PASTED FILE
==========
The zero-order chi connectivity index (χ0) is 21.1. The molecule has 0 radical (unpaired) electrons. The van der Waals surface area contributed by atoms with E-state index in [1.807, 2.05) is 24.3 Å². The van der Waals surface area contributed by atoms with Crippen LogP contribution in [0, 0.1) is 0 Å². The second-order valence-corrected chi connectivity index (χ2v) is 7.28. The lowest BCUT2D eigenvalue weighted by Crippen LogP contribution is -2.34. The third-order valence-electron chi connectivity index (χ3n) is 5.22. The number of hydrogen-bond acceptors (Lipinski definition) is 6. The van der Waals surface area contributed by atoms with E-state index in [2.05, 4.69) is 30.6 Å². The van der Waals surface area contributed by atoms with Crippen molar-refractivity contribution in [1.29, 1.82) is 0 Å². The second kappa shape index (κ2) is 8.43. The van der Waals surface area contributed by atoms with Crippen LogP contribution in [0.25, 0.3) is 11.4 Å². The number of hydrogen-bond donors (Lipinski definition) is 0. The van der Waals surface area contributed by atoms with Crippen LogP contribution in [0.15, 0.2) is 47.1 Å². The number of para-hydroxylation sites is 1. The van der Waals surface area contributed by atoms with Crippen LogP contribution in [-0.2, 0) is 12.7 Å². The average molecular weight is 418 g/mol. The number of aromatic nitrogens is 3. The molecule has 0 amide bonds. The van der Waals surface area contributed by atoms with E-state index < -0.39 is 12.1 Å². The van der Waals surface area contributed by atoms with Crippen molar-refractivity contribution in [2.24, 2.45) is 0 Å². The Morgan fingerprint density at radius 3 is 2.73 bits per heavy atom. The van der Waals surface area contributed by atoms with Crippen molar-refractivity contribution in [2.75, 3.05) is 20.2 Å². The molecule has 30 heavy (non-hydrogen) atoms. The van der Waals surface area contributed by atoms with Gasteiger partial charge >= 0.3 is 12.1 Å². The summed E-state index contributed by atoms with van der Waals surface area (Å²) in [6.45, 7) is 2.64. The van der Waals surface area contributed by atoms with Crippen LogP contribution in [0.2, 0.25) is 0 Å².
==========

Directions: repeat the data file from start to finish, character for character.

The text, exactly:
The zero-order chi connectivity index (χ0) is 21.1. The molecule has 0 radical (unpaired) electrons. The van der Waals surface area contributed by atoms with E-state index in [1.807, 2.05) is 24.3 Å². The van der Waals surface area contributed by atoms with Crippen LogP contribution in [0, 0.1) is 0 Å². The second-order valence-corrected chi connectivity index (χ2v) is 7.28. The lowest BCUT2D eigenvalue weighted by Crippen LogP contribution is -2.34. The third-order valence-electron chi connectivity index (χ3n) is 5.22. The number of hydrogen-bond acceptors (Lipinski definition) is 6. The van der Waals surface area contributed by atoms with E-state index in [2.05, 4.69) is 30.6 Å². The van der Waals surface area contributed by atoms with Crippen molar-refractivity contribution in [1.29, 1.82) is 0 Å². The second kappa shape index (κ2) is 8.43. The van der Waals surface area contributed by atoms with Crippen LogP contribution in [0.25, 0.3) is 11.4 Å². The number of hydrogen-bond donors (Lipinski definition) is 0. The van der Waals surface area contributed by atoms with Crippen LogP contribution in [0.15, 0.2) is 47.1 Å². The number of para-hydroxylation sites is 1. The van der Waals surface area contributed by atoms with Crippen LogP contribution in [-0.2, 0) is 12.7 Å². The average molecular weight is 418 g/mol. The number of aromatic nitrogens is 3. The molecule has 0 amide bonds. The van der Waals surface area contributed by atoms with E-state index < -0.39 is 12.1 Å². The van der Waals surface area contributed by atoms with Crippen molar-refractivity contribution in [2.24, 2.45) is 0 Å². The Morgan fingerprint density at radius 3 is 2.73 bits per heavy atom. The van der Waals surface area contributed by atoms with Crippen molar-refractivity contribution in [2.75, 3.05) is 20.2 Å². The molecule has 30 heavy (non-hydrogen) atoms. The van der Waals surface area contributed by atoms with Gasteiger partial charge >= 0.3 is 12.1 Å². The summed E-state index contributed by atoms with van der Waals surface area (Å²) in [6.45, 7) is 2.64. The van der Waals surface area contributed by atoms with Crippen LogP contribution in [0.2, 0.25) is 0 Å².